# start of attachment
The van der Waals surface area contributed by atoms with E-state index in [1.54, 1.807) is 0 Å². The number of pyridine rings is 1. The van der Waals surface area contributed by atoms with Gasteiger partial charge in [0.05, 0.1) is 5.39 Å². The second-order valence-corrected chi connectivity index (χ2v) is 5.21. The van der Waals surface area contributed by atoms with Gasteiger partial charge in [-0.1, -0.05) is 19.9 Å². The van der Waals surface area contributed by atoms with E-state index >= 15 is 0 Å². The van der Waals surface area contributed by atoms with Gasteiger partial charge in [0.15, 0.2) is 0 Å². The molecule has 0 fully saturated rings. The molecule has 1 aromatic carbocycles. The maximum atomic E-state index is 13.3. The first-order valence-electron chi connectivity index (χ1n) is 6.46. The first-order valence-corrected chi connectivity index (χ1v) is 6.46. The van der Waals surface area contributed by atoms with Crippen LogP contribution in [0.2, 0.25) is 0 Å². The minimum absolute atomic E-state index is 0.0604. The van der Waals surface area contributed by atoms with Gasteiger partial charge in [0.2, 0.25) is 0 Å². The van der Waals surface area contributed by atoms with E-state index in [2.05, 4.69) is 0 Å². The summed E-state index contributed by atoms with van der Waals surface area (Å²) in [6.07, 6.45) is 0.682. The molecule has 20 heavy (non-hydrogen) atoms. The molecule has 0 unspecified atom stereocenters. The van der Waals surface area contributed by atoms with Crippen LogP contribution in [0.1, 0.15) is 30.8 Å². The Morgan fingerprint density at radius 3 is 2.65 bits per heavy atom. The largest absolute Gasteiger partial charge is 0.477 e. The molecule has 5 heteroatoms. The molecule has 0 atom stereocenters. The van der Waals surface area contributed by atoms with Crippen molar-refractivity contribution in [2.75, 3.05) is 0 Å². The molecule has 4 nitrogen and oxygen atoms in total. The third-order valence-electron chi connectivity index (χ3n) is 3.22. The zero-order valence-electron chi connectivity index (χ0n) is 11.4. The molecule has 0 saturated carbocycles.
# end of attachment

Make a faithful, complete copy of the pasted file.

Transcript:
The van der Waals surface area contributed by atoms with E-state index in [1.54, 1.807) is 0 Å². The number of pyridine rings is 1. The van der Waals surface area contributed by atoms with Gasteiger partial charge in [0.05, 0.1) is 5.39 Å². The second-order valence-corrected chi connectivity index (χ2v) is 5.21. The van der Waals surface area contributed by atoms with Gasteiger partial charge in [-0.1, -0.05) is 19.9 Å². The van der Waals surface area contributed by atoms with E-state index >= 15 is 0 Å². The van der Waals surface area contributed by atoms with Gasteiger partial charge in [0.15, 0.2) is 0 Å². The molecule has 0 fully saturated rings. The molecule has 1 aromatic carbocycles. The maximum atomic E-state index is 13.3. The first-order valence-electron chi connectivity index (χ1n) is 6.46. The first-order valence-corrected chi connectivity index (χ1v) is 6.46. The van der Waals surface area contributed by atoms with Crippen LogP contribution in [0.2, 0.25) is 0 Å². The minimum absolute atomic E-state index is 0.0604. The van der Waals surface area contributed by atoms with Gasteiger partial charge in [0.2, 0.25) is 0 Å². The van der Waals surface area contributed by atoms with E-state index in [2.05, 4.69) is 0 Å². The summed E-state index contributed by atoms with van der Waals surface area (Å²) in [6.07, 6.45) is 0.682. The molecule has 20 heavy (non-hydrogen) atoms. The molecule has 0 unspecified atom stereocenters. The van der Waals surface area contributed by atoms with Crippen LogP contribution in [0.1, 0.15) is 30.8 Å². The Morgan fingerprint density at radius 3 is 2.65 bits per heavy atom. The largest absolute Gasteiger partial charge is 0.477 e. The molecule has 5 heteroatoms. The molecule has 0 atom stereocenters. The van der Waals surface area contributed by atoms with Crippen molar-refractivity contribution in [2.75, 3.05) is 0 Å². The molecule has 4 nitrogen and oxygen atoms in total. The third-order valence-electron chi connectivity index (χ3n) is 3.22. The zero-order valence-electron chi connectivity index (χ0n) is 11.4. The molecule has 0 saturated carbocycles.